BTO: On the lookout for rare visitors

Yellow-browed warbler. Picture: BTO/Joe Graham
Yellow-browed warbler. Picture: BTO/Joe Graham
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Some birdwatchers get really upset when they are referred to as ‘twitchers’, writes Graham Appleton, from the BTO in Thetford.

It’s a quirky word that adds colour to a newspaper article but most of us are not twitchers.

In the same way that you can like a pop group without feeling it necessary to stand at the stage door to ask for an autograph, you can be a birdwatcher without twitching. A real twitcher is supposed to get so excited at the thought of seeing a new species that he or she will start to twitch – that’s the theory as to where the name came from, anyway.

As I write this on Friday evening, twitchers in East Anglia are preparing for a weekend of serious birdwatching. There are loads of yellow-browed warblers arriving from eastern Russia, and who knows what other species will turn up at the same time? The true twitchers are going to be up early in the morning, hoping to spend every minute of daylight tomorrow on the look-out for a really rare bird. There’s a special kind of kudos if you find your own ‘rare’ and, once you have, there is an understanding that you will report it. By the end of the weekend your bird – perhaps a Lanceolated Warbler – might have been viewed by hundreds of other twitchers and you’ll have a tale to tell.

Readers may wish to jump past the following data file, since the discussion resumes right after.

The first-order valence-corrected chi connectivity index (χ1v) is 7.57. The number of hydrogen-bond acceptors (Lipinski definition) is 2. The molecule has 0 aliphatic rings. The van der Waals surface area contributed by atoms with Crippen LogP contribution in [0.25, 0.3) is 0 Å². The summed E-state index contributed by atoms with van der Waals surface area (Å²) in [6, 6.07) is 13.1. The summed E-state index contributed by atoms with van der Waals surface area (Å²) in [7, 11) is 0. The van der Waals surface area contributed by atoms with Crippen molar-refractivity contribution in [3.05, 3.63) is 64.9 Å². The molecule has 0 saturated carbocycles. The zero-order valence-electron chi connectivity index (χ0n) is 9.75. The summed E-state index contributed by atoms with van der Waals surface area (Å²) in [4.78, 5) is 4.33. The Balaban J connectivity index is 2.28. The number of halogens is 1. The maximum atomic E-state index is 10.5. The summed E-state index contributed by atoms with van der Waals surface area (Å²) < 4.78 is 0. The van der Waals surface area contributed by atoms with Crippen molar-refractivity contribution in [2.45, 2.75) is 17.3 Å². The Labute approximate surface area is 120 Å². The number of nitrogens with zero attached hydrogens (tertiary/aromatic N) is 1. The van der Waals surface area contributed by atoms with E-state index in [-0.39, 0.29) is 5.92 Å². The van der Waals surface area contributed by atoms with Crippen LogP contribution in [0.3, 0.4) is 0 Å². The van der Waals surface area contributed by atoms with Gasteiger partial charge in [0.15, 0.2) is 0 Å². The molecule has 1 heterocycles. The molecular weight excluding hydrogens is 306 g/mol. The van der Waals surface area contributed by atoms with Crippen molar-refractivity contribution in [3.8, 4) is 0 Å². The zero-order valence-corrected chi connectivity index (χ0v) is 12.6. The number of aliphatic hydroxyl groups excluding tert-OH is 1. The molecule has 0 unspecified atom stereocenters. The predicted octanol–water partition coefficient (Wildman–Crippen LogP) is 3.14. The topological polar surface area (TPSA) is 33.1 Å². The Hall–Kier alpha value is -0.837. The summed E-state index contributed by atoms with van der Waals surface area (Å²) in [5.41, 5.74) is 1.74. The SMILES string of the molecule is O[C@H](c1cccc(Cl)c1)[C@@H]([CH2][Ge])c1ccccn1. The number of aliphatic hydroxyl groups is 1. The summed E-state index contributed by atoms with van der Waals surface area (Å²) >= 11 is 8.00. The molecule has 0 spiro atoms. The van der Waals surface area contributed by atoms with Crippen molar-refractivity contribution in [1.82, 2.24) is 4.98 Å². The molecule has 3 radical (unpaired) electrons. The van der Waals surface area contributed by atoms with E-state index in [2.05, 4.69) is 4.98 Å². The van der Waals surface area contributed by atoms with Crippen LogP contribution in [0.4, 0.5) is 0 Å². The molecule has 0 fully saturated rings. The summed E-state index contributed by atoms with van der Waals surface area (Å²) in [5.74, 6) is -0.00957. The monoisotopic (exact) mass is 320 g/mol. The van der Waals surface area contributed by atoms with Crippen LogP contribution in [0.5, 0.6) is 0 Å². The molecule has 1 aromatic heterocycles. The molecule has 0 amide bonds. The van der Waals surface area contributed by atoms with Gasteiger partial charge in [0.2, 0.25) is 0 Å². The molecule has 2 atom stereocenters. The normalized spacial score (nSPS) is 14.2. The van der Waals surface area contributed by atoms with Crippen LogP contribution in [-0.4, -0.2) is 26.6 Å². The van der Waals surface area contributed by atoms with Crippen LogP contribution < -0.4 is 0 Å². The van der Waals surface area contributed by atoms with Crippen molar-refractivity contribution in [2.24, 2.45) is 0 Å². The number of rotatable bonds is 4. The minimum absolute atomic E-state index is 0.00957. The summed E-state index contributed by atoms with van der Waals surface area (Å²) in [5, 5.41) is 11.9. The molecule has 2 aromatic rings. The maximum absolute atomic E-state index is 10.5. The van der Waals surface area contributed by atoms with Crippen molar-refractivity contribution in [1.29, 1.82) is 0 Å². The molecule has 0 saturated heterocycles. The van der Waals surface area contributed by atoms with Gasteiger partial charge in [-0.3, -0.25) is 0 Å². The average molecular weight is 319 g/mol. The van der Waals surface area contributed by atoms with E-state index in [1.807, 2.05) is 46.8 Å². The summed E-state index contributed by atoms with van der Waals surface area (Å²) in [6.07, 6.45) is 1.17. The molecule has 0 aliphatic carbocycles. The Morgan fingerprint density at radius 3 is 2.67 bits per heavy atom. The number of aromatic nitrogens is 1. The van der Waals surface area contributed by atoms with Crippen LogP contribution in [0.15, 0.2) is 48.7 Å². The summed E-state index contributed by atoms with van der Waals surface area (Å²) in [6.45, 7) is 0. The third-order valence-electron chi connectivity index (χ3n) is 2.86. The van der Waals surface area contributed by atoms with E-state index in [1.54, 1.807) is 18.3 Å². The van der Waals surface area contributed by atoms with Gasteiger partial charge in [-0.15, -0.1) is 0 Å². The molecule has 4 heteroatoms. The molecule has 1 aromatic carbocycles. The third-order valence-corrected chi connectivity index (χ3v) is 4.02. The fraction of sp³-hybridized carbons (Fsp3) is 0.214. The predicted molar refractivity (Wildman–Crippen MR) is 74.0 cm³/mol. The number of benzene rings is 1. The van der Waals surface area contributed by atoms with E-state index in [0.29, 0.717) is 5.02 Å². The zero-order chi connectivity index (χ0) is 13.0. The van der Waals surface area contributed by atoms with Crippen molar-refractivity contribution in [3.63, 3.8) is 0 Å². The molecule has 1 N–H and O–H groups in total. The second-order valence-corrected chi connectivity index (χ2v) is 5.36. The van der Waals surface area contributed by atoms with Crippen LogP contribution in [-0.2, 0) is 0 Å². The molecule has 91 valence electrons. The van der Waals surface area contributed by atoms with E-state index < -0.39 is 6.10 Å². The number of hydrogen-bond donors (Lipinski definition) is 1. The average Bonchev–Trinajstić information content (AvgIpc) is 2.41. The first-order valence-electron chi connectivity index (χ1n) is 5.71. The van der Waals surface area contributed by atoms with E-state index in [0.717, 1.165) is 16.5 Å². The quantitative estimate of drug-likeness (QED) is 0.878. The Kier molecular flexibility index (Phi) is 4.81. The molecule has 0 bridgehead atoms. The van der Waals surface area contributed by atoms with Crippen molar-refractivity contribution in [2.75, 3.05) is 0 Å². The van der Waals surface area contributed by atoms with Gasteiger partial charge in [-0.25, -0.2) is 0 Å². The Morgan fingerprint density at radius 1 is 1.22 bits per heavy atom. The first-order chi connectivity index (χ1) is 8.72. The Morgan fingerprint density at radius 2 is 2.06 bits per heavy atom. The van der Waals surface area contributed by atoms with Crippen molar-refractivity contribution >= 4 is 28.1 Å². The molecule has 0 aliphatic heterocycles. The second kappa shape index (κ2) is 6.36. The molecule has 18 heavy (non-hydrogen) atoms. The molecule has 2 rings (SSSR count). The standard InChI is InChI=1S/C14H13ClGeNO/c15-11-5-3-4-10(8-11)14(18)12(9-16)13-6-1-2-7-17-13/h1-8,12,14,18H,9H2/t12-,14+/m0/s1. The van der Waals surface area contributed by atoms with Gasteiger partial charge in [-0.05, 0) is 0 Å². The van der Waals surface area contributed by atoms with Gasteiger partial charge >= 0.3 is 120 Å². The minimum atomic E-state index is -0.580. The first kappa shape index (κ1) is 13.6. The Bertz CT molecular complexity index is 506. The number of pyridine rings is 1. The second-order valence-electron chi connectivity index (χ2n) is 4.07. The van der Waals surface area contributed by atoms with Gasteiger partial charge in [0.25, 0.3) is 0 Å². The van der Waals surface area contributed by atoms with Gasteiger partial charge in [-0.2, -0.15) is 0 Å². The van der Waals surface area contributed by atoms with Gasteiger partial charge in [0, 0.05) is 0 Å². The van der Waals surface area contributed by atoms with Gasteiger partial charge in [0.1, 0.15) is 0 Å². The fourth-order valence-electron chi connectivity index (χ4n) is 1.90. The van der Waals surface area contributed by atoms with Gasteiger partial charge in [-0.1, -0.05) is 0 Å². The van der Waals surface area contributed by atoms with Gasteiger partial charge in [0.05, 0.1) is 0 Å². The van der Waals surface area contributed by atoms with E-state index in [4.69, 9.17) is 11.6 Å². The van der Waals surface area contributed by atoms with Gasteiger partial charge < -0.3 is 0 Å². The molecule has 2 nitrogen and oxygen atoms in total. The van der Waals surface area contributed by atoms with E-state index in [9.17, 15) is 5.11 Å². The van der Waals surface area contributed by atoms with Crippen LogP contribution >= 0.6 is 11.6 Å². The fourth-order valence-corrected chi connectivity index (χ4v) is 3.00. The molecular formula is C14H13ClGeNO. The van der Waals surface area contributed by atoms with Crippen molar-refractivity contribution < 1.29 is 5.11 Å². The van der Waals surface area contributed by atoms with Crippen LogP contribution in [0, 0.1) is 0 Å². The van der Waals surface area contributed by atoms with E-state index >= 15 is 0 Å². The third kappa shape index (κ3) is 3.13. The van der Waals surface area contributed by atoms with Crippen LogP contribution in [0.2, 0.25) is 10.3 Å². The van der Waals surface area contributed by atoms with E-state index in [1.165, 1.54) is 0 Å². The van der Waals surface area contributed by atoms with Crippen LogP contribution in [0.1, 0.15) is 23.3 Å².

I’ve never quite understood twitching; I get my thrills from seeing new species in my patch or by chance. Wouldn’t it be great if one of these Russian, yellow-browed warblers turned up at home over the weekend? I shall be listening for its call, as I cut down the wild-flower patches in the lawn and take one of my regular walks around the village, but I don’t feel the need to go to the coast.

I am not criticising the people who seek new birds – and I’d probably know more about bird identification if I was one of them – but it’s just not me. I have only seen one rare bird in our village and that was a great white egret – white and the size of a heron, so much easier to identify than a tiny yellow-browed warbler. My wife and I were doing a survey for the BTO, specifically looking for snipe, and came across this very distinctive bird. We had to write a description – which was easy – and we added it to the list we sent in to the BTO. We should probably have phoned it in to the Rare Bird Network, so that other people could twitch the bird. Fortunately, however, it spent many months in the general area, so anyone who needed it for a county list will have had plenty of opportunity.